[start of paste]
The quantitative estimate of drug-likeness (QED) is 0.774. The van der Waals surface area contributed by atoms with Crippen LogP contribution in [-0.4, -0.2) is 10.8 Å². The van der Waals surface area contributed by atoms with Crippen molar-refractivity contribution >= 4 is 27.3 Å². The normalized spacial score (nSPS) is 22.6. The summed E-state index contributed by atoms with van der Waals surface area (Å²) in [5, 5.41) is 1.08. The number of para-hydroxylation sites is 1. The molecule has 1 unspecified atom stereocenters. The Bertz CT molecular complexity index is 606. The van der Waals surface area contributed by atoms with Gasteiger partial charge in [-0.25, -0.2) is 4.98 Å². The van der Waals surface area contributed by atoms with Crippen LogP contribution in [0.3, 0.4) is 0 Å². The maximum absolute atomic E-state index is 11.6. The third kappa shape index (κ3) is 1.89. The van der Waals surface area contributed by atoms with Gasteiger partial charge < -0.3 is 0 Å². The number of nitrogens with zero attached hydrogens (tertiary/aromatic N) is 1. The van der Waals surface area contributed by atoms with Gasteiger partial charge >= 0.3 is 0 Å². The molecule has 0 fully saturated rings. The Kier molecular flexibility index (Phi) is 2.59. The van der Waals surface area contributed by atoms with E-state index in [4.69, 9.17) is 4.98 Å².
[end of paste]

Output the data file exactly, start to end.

The quantitative estimate of drug-likeness (QED) is 0.774. The van der Waals surface area contributed by atoms with Crippen LogP contribution in [-0.4, -0.2) is 10.8 Å². The van der Waals surface area contributed by atoms with Crippen molar-refractivity contribution >= 4 is 27.3 Å². The normalized spacial score (nSPS) is 22.6. The summed E-state index contributed by atoms with van der Waals surface area (Å²) in [5, 5.41) is 1.08. The number of para-hydroxylation sites is 1. The molecule has 1 unspecified atom stereocenters. The Bertz CT molecular complexity index is 606. The van der Waals surface area contributed by atoms with Gasteiger partial charge in [-0.25, -0.2) is 4.98 Å². The van der Waals surface area contributed by atoms with Crippen LogP contribution in [0.3, 0.4) is 0 Å². The maximum absolute atomic E-state index is 11.6. The third kappa shape index (κ3) is 1.89. The van der Waals surface area contributed by atoms with Gasteiger partial charge < -0.3 is 0 Å². The number of nitrogens with zero attached hydrogens (tertiary/aromatic N) is 1. The van der Waals surface area contributed by atoms with Gasteiger partial charge >= 0.3 is 0 Å². The molecule has 0 fully saturated rings. The Kier molecular flexibility index (Phi) is 2.59. The van der Waals surface area contributed by atoms with E-state index in [4.69, 9.17) is 4.98 Å².